Influence of block sequence and molecular weight on morphological, rheological and dielectric properties of weakly and strongly segregated styrene-isoprene triblock copolymers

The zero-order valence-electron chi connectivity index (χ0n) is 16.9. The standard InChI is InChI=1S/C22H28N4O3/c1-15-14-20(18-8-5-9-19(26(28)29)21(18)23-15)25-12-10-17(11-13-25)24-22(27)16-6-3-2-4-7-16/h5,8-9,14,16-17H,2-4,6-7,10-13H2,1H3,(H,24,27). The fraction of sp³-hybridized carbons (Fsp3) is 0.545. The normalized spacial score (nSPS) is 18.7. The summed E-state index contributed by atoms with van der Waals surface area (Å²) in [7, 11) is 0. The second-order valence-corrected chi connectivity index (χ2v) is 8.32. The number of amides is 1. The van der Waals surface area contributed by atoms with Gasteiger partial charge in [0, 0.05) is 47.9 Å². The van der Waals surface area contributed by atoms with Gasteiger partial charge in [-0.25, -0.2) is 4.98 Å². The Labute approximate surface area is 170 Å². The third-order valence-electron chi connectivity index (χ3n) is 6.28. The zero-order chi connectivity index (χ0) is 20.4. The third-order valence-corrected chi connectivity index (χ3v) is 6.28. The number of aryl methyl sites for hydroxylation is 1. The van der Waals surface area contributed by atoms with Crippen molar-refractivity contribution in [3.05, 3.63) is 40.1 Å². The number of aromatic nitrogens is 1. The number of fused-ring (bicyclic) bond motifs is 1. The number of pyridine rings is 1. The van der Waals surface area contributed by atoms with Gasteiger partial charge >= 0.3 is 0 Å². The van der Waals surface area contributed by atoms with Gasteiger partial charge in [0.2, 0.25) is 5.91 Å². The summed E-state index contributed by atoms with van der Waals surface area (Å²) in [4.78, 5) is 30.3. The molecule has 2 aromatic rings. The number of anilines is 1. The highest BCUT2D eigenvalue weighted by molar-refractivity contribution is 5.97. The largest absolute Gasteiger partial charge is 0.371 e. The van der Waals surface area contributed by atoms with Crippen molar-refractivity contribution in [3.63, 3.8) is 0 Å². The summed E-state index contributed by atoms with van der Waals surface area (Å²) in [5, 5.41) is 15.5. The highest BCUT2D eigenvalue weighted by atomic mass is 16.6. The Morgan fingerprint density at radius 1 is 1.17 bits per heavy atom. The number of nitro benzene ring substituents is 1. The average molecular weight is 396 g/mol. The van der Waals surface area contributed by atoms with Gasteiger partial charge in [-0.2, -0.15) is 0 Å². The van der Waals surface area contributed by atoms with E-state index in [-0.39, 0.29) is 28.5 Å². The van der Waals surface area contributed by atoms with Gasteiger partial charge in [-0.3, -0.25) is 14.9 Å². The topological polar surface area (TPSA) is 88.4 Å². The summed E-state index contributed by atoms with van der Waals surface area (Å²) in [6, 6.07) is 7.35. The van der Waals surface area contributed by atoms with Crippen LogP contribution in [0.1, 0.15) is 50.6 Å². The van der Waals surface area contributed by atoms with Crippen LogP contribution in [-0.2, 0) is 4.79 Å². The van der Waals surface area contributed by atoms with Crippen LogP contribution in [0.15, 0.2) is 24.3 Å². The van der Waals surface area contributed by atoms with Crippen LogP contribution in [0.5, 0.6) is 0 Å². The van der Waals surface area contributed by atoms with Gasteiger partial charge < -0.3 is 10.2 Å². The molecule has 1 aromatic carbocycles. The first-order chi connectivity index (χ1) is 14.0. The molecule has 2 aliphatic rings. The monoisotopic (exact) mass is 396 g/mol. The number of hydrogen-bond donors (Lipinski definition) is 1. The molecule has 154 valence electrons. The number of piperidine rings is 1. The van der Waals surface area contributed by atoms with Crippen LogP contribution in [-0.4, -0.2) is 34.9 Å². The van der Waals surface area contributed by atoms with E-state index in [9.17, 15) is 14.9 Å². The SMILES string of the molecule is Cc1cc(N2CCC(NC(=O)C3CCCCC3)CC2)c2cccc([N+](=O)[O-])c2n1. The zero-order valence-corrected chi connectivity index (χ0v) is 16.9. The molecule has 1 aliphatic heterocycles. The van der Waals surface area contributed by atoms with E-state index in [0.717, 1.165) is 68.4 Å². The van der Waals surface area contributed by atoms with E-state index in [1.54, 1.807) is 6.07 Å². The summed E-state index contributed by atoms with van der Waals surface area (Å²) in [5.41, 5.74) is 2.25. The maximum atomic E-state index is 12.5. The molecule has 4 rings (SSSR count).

In this work, morphological, thermal, viscoelastic and dielectric properties of triblock copolymers consisting of styrene (S) and isoprene (I) blocks are discussed. SIS and ISI triblock copolymers were synthesized by sequential anionic polymerization, three of them exhibiting molecular weights below the entanglement molecular weight Me, three of them exhibiting molecular weights in the order of Me and two of them exhibiting molecular weights above Me. The objective of this work is the investigation of the influence of molecular weight and block sequence on relaxation of the block copolymer chains. Morphological investigations using small angle X-ray scattering and transmission electron microscopy studies reveal that a larger molecular weight is associated with a more pronounced microphase separation. The presence of two glass transition temperatures reveals microphase separation of the PI and PS blocks. The Fox-Flory equation was applied in order to describe the molecular weight dependence of the glass transition temperature of the polyisoprene and the polystyrene blocks. The analysis of rheological data reveals a Maxwell fluid behaviour for the weakly segregated block copolymers, whereas for the strongly segregated block copolymers a pronounced elastic behaviour at low frequencies of small amplitude shear oscillations was observed. In the intermediate regime of molecular weight, a complex viscoelastic behaviour appears. The plateau modulus View the MathML sourceGNo is influenced by the sequence of the PS and the PI blocks (SIS or ISI). Our analysis of segmental and normal mode relaxation in dielectric spectroscopy experiments show that the relaxation processes are strongly influenced by the block sequence (PI blocks tethered at one or both ends) and the molecular weight. As a result, the block sequence in triblock copolymers influences dynamical properties in the glassy state and in the melt.
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